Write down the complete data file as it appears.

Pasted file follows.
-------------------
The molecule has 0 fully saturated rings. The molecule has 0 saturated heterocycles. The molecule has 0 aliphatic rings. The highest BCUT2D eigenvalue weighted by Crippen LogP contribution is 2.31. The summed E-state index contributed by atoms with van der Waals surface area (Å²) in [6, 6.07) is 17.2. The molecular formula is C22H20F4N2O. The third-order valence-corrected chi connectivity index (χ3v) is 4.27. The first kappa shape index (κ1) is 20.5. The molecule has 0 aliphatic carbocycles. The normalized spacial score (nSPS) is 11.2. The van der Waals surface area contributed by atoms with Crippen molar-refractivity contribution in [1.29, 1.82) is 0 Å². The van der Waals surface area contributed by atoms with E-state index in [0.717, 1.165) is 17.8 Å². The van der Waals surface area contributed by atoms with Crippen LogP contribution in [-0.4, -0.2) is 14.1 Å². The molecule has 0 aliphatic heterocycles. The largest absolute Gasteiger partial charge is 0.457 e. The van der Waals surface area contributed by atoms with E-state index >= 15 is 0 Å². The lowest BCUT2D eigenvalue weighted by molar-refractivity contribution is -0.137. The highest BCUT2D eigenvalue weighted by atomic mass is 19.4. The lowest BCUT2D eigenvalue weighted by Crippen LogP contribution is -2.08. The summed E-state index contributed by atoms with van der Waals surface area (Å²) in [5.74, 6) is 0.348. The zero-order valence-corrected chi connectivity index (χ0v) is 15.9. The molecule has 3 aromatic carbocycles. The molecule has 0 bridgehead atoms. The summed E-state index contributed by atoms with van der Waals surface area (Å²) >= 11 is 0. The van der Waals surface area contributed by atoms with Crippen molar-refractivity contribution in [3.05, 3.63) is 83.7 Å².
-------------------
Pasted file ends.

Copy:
The molecule has 0 fully saturated rings. The molecule has 0 saturated heterocycles. The molecule has 0 aliphatic rings. The highest BCUT2D eigenvalue weighted by Crippen LogP contribution is 2.31. The summed E-state index contributed by atoms with van der Waals surface area (Å²) in [6, 6.07) is 17.2. The molecular formula is C22H20F4N2O. The third-order valence-corrected chi connectivity index (χ3v) is 4.27. The first kappa shape index (κ1) is 20.5. The molecule has 0 aliphatic carbocycles. The normalized spacial score (nSPS) is 11.2. The van der Waals surface area contributed by atoms with Crippen molar-refractivity contribution in [1.29, 1.82) is 0 Å². The van der Waals surface area contributed by atoms with E-state index in [0.717, 1.165) is 17.8 Å². The van der Waals surface area contributed by atoms with Crippen LogP contribution in [-0.4, -0.2) is 14.1 Å². The molecule has 0 aliphatic heterocycles. The largest absolute Gasteiger partial charge is 0.457 e. The van der Waals surface area contributed by atoms with E-state index >= 15 is 0 Å². The lowest BCUT2D eigenvalue weighted by molar-refractivity contribution is -0.137. The highest BCUT2D eigenvalue weighted by atomic mass is 19.4. The lowest BCUT2D eigenvalue weighted by Crippen LogP contribution is -2.08. The summed E-state index contributed by atoms with van der Waals surface area (Å²) in [5.74, 6) is 0.348. The zero-order valence-corrected chi connectivity index (χ0v) is 15.9. The molecule has 3 aromatic carbocycles. The molecule has 0 bridgehead atoms. The summed E-state index contributed by atoms with van der Waals surface area (Å²) >= 11 is 0. The van der Waals surface area contributed by atoms with Crippen molar-refractivity contribution in [3.05, 3.63) is 83.7 Å².